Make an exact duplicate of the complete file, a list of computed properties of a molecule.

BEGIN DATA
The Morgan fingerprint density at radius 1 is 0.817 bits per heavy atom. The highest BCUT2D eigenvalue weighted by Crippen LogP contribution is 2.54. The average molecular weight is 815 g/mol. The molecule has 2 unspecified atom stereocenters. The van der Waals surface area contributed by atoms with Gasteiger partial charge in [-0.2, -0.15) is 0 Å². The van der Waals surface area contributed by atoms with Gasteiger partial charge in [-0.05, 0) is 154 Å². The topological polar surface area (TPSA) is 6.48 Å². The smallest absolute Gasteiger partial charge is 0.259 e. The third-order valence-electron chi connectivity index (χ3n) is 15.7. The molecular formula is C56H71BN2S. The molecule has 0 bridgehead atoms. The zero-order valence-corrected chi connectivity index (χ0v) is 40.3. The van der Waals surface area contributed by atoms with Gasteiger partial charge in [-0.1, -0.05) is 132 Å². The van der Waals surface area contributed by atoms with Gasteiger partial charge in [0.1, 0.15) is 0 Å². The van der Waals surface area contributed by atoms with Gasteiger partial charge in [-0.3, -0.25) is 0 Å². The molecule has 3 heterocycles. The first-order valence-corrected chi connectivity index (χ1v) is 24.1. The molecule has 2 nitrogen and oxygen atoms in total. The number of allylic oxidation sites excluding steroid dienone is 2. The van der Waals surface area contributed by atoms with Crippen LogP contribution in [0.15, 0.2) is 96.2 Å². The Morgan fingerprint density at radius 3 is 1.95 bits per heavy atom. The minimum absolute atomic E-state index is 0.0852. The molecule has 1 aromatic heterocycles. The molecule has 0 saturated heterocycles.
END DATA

The Morgan fingerprint density at radius 1 is 0.817 bits per heavy atom. The highest BCUT2D eigenvalue weighted by Crippen LogP contribution is 2.54. The average molecular weight is 815 g/mol. The molecule has 2 unspecified atom stereocenters. The van der Waals surface area contributed by atoms with Gasteiger partial charge in [-0.2, -0.15) is 0 Å². The van der Waals surface area contributed by atoms with Gasteiger partial charge in [-0.05, 0) is 154 Å². The topological polar surface area (TPSA) is 6.48 Å². The smallest absolute Gasteiger partial charge is 0.259 e. The third-order valence-electron chi connectivity index (χ3n) is 15.7. The molecular formula is C56H71BN2S. The molecule has 0 bridgehead atoms. The zero-order valence-corrected chi connectivity index (χ0v) is 40.3. The van der Waals surface area contributed by atoms with Gasteiger partial charge in [-0.1, -0.05) is 132 Å². The van der Waals surface area contributed by atoms with Gasteiger partial charge in [0.1, 0.15) is 0 Å². The van der Waals surface area contributed by atoms with Gasteiger partial charge in [-0.3, -0.25) is 0 Å². The molecule has 3 heterocycles. The first-order valence-corrected chi connectivity index (χ1v) is 24.1. The molecule has 2 nitrogen and oxygen atoms in total. The number of allylic oxidation sites excluding steroid dienone is 2. The van der Waals surface area contributed by atoms with Crippen LogP contribution in [0.15, 0.2) is 96.2 Å². The Morgan fingerprint density at radius 3 is 1.95 bits per heavy atom. The minimum absolute atomic E-state index is 0.0852. The molecule has 1 aromatic heterocycles. The molecule has 0 saturated heterocycles.